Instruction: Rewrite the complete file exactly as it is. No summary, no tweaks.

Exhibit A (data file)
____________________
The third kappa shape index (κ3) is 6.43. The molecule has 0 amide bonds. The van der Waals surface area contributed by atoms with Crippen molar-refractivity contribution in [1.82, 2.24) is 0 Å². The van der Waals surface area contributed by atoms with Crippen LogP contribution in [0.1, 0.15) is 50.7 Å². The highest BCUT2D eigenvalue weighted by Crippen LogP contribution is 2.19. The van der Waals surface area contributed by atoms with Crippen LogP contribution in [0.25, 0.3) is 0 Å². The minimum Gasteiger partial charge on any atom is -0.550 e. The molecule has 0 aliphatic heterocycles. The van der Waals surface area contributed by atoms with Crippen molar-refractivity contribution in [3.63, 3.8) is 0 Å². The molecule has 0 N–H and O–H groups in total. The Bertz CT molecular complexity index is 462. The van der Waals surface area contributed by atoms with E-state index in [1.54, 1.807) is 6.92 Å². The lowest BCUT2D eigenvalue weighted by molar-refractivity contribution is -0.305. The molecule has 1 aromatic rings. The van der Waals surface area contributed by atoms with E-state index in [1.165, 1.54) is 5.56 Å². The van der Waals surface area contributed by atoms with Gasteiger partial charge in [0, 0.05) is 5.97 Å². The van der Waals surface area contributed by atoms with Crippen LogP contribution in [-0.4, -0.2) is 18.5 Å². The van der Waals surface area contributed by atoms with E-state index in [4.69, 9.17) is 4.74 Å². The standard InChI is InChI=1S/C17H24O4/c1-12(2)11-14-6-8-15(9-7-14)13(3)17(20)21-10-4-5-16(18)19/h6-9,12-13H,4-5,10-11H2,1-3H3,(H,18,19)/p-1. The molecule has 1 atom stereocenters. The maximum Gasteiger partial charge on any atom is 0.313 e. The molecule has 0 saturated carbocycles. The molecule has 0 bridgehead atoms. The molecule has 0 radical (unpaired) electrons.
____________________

The third kappa shape index (κ3) is 6.43. The molecule has 0 amide bonds. The van der Waals surface area contributed by atoms with Crippen molar-refractivity contribution in [1.82, 2.24) is 0 Å². The van der Waals surface area contributed by atoms with Crippen LogP contribution in [0.1, 0.15) is 50.7 Å². The highest BCUT2D eigenvalue weighted by Crippen LogP contribution is 2.19. The van der Waals surface area contributed by atoms with Crippen LogP contribution in [0.25, 0.3) is 0 Å². The minimum Gasteiger partial charge on any atom is -0.550 e. The molecule has 0 aliphatic heterocycles. The van der Waals surface area contributed by atoms with Crippen molar-refractivity contribution in [3.63, 3.8) is 0 Å². The molecule has 0 N–H and O–H groups in total. The Bertz CT molecular complexity index is 462. The van der Waals surface area contributed by atoms with E-state index in [1.54, 1.807) is 6.92 Å². The lowest BCUT2D eigenvalue weighted by molar-refractivity contribution is -0.305. The molecule has 1 aromatic rings. The van der Waals surface area contributed by atoms with E-state index in [1.165, 1.54) is 5.56 Å². The van der Waals surface area contributed by atoms with Gasteiger partial charge in [0, 0.05) is 5.97 Å². The van der Waals surface area contributed by atoms with Crippen LogP contribution in [-0.4, -0.2) is 18.5 Å². The van der Waals surface area contributed by atoms with E-state index in [4.69, 9.17) is 4.74 Å². The standard InChI is InChI=1S/C17H24O4/c1-12(2)11-14-6-8-15(9-7-14)13(3)17(20)21-10-4-5-16(18)19/h6-9,12-13H,4-5,10-11H2,1-3H3,(H,18,19)/p-1. The molecule has 1 atom stereocenters. The maximum Gasteiger partial charge on any atom is 0.313 e. The molecule has 0 saturated carbocycles. The molecule has 0 bridgehead atoms. The molecule has 0 radical (unpaired) electrons.